How Diversified Should You Be?
So, first, why diversify at all? The simple answer is to reduce risk. In investing, there are two basic categories of risk, which we will call "macro risk" and "micro risk". Macro risk are systematic concerns that can affect all stocks negatively. Examples of this would be recessions, military conflicts, inflation, high interest rates, and so forth. Micro risk, on the other hand, applies only to a single company or a number of related companies. For example, the FDA's loss-of-smell warning on Matrixx Initiatives' (MTXX) Zicam nasal products caused that stock to plummet 75%, but did not really affect any other stocks. These micro risks can also affect a handful of players in a particular industry or geographic area.
Holding a number of different stock positions cannot protect you against macro risk, but it can certainly help protect from micro risk. Going back to the MTXX example, if you were an employee there who held all of your 401(k) in company stock, your retirement nest egg would have been largely wiped out. On the other hand, if you had diversified evenly into just 2 stocks, the hit to MTXX would have brought your portfolio down "just" 38% (assuming a constant value for the other holding, of course). If you held a portfolio of 10 stocks, your total portfolio value would be down just 7.5%. Since no investor has a perfect crystal ball into the future, diversification is an important protection against micro risk.
But how much diversification is needed? 10 stocks? 30 stocks? 100 stocks or more? There are plenty of opinions on the subject. Too much diversification can limit return potential, as it is very difficult to pick a lot of big winners in the stock market. Two proponents of a concentrated portfolio are voices we should listen to. Warren Buffett, widely recognized as "The World's Best Investor", has repeatedly stated his opinion that knowledgeable investors should concentrate their investments in no more than 20 positions. Joel Greenblatt, the founder of Magic Formula Investing and manager at hedge fund Gotham Capital, has historically held less than 10 stocks. It has certainly worked well... Buffett has generated 20% annual returns for nearly 50 years and Greenblatt had an amazing 40% annual return run for 20 years at Gotham.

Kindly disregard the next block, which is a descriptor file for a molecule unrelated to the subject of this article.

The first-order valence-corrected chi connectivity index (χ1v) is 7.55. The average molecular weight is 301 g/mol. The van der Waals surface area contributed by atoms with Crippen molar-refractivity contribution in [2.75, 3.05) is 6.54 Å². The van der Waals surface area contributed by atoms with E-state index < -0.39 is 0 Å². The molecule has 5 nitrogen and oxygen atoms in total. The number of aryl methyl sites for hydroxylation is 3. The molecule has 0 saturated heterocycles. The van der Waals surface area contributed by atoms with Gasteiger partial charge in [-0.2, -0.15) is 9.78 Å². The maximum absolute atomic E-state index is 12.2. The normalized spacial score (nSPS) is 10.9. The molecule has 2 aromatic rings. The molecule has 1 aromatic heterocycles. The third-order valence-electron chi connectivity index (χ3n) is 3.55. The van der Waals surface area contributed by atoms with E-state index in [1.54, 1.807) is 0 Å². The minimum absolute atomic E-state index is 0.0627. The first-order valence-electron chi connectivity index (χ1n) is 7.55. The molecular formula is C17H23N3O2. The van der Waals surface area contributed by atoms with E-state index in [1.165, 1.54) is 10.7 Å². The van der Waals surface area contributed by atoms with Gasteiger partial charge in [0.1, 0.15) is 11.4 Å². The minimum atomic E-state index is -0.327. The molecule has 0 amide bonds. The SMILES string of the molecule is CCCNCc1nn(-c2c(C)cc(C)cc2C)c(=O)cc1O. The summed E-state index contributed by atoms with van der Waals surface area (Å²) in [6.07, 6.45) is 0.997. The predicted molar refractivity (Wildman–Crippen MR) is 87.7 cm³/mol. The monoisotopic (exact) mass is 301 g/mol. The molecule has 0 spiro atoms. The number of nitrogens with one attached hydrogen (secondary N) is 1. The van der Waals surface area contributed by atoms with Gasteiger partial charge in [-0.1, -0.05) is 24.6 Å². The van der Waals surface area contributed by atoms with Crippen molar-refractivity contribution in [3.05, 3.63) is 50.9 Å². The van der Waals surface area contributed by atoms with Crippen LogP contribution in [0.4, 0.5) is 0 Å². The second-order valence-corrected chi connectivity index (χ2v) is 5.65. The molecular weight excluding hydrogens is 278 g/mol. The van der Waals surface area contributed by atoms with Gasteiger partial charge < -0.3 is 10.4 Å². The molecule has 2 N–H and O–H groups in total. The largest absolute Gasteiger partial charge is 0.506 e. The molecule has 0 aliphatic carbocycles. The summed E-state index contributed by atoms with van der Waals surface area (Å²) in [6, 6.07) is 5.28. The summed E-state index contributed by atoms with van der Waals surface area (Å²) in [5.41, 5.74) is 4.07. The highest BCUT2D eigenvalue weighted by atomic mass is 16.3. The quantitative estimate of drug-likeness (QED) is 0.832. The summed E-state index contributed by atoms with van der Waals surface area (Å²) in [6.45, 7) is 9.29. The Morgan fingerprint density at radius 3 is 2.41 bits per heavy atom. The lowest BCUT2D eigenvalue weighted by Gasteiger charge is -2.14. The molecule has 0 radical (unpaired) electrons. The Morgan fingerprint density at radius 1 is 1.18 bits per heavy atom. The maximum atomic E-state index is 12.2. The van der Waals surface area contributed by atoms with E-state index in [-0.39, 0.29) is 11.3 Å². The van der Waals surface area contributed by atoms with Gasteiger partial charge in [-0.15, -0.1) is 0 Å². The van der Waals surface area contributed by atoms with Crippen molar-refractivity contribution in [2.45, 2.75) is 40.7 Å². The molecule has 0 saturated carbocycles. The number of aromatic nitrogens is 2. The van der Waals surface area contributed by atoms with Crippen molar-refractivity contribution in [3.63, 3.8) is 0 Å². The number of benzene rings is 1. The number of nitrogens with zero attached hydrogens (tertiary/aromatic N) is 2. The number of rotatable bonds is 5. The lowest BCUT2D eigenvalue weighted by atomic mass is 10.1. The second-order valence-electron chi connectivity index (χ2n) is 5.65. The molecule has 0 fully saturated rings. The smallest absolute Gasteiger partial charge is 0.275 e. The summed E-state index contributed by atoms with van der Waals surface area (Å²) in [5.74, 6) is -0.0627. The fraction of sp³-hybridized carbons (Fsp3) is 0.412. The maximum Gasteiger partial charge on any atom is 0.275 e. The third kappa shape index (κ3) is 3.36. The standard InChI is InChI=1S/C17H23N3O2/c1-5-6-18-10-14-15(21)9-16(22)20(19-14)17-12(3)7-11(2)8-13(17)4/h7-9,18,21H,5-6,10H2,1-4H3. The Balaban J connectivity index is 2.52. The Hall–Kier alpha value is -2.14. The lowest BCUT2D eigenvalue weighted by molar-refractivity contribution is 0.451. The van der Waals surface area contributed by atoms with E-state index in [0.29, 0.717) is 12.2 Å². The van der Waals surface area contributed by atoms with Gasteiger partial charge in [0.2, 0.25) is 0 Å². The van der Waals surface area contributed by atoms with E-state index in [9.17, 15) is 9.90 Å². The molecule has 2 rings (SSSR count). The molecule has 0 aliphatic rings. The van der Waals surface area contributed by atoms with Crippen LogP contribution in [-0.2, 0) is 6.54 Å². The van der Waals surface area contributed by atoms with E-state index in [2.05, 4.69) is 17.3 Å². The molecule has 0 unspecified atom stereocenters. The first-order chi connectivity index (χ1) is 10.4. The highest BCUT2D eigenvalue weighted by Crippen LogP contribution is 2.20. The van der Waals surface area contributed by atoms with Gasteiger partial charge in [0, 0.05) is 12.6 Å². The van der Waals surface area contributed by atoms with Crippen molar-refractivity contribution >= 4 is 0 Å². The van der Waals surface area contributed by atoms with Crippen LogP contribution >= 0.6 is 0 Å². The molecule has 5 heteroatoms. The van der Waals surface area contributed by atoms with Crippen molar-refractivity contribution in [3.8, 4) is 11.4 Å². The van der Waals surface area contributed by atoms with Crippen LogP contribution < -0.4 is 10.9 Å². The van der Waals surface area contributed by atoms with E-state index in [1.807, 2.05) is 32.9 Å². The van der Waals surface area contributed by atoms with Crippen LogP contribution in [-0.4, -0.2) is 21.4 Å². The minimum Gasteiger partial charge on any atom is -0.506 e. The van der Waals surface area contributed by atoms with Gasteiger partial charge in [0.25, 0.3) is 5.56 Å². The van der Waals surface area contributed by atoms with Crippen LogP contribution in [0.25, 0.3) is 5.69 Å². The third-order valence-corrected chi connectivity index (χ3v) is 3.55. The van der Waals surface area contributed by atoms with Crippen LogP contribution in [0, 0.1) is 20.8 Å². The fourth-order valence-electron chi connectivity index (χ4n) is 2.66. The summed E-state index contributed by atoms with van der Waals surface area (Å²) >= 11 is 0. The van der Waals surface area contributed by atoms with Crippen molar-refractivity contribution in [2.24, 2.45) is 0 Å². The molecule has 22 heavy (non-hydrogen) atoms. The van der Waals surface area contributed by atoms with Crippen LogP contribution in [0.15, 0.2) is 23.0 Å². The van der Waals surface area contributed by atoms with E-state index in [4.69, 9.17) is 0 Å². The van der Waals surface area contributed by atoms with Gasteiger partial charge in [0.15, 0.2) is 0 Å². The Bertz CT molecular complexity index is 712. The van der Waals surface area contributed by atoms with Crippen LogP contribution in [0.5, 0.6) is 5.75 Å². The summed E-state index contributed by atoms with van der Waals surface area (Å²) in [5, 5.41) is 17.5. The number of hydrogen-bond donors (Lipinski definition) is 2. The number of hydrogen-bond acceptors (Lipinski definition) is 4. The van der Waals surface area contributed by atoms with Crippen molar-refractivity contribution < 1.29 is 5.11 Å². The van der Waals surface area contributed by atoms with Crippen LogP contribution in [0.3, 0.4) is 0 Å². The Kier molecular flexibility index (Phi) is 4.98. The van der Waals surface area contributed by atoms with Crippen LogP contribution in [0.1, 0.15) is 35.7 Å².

On the other hand, there are several examples of investment success through extensive stock holdings. Peter Lynch, the famous former fund manager at Fidelity Magellan, averaged a 29.2% annual return during his 13 year run, holding over a thousand individual stocks. Shelby Davis turned $50,000 into over $900 million by accumulating (and holding) over a thousand stocks during his 40+ years in investing.
Clearly, the gurus have succeeded with both concentrated and diluted diversification strategies. Let's see what mathematics has to say about the subject...
The most widely cited study on the matter is Edwin Elton and Martin Gruber's Modern Portfolio Theory and Investment Analysis . In it, they look at different levels of stock diversification and how much volatility is eliminated by owning more than one stock. While volatility is not the same thing as risk, it is often used as an academic shorthand and does offer some value to determining how drastic a portfolio can drop in value.
The study concluded that holding just 6 stocks reduced potential downside risk by 46% from holding just one stock. 10 stocks reduced it by 51%. 20 by 56%. After this the benefits leveled off. Holding 50 stocks reduces "risk" by 59%, and anything more than that by no more than 61%. By far the vast majority of micro risk was diversified away by holding as few as 6 stocks, and meaningful increases stopped at about 20 stocks. This 20 stock limit, promoted by no less than Warren Buffett, would seem to be the magic number of stocks.
Applying this to the Magic Formula Investing strategy, Greenblatt in The Little Book that Beats the Market advocates a portfolio of anywhere between 20-30 stocks, which seems to fall right around the "sweet spot" defined above.
There is one important thing to remember, however. The 20-30 stocks chosen should be spread out in different industry and geographic sectors. It makes no sense to hold a portfolio of 10 pharmaceutical stocks and 10 Chinese stocks. Industries can face particular challenges that affect all member companies, and particular geographies or countries can face political or natural disaster risks. Holding 20-30 stocks spread out amongst different industries and geographies adequately diversifies you against all of these concerns. The MagicDiligence Top Buys portfolio consists of bi-weekly Magic Formula stock picks, putting our position count at 26 high-quality, attractively priced stocks spread out amongst several industries and geographies.
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